It is important that any educator who uses the technology have an in-depth
understanding of the potential dangers that the Internet poses
and what can be done to protect students from these dangers.
Armed with this information, teachers can both protect their students as well
as educate the public to the benefits of the technology.
Acceptable Use Policies (AUP) - These are basically "contracts"
that outline how students can use the technology, what they cannot do with it and the consequences for violating the
policy. These should include school web pages and the content that is allowed on them. AUPs should be signed by an
authorized representative of the school, students and parents so that all concerned parties are aware of the policy.
No Student Names - We recommend that when referring to students on a web page that either
their names not be used or only their first names be posted.
Some schools have found the use of "nicknames" to be an effective way of dealing with this issue.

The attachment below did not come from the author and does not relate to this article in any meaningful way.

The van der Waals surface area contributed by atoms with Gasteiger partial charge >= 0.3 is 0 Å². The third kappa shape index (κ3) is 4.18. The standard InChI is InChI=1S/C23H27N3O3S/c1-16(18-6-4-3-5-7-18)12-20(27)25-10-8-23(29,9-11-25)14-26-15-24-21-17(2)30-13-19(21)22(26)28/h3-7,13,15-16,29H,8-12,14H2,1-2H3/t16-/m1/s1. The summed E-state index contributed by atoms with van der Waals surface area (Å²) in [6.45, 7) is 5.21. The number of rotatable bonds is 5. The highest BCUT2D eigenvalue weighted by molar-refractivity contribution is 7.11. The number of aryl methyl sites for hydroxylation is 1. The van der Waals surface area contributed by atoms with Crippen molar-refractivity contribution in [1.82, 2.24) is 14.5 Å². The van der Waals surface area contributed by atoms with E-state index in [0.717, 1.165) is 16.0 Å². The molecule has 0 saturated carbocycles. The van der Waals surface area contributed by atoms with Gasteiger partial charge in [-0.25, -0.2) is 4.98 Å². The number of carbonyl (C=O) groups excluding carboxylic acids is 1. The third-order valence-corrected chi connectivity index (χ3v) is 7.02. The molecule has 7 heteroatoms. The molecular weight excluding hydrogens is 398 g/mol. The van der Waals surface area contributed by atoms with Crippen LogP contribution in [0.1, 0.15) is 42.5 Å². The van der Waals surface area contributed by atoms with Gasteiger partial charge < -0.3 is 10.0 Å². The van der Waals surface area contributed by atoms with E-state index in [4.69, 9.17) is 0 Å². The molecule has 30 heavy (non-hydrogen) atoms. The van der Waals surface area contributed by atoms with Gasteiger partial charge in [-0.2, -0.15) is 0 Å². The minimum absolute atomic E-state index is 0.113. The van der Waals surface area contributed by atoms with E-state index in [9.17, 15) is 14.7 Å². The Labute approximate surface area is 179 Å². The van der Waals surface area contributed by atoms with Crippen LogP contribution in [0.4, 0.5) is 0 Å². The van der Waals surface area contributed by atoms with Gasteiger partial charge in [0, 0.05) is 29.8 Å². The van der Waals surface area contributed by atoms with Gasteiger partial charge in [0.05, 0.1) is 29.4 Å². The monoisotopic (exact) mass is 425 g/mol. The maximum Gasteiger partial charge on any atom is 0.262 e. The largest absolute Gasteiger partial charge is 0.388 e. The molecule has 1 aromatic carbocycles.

Student Pictures - Although we do encourage the posting of student work that
may include student pictures, we strongly encourage teachers to get written permission to post student pictures and work
before placing it onto the web. We have found that most schools already have such permission slips for use when
pictures are placed in newspapers. These can often be re-worded to cover the issue of posting to the web.
School or Classroom Web Pages - It is important that teachers and students recognize that a web site that refers to their school
or district represents them in cyberspace just as a school newsletter or yearbook represents the school in their
community. Because of this they need to respect the interests of the schools system and post only appropriate materials to
the web site. What is "appropriate" regarding content should be clearly defined in the schools' AUP.
These policies adheres to the Children's
Online Privacy Protection Act of 1998.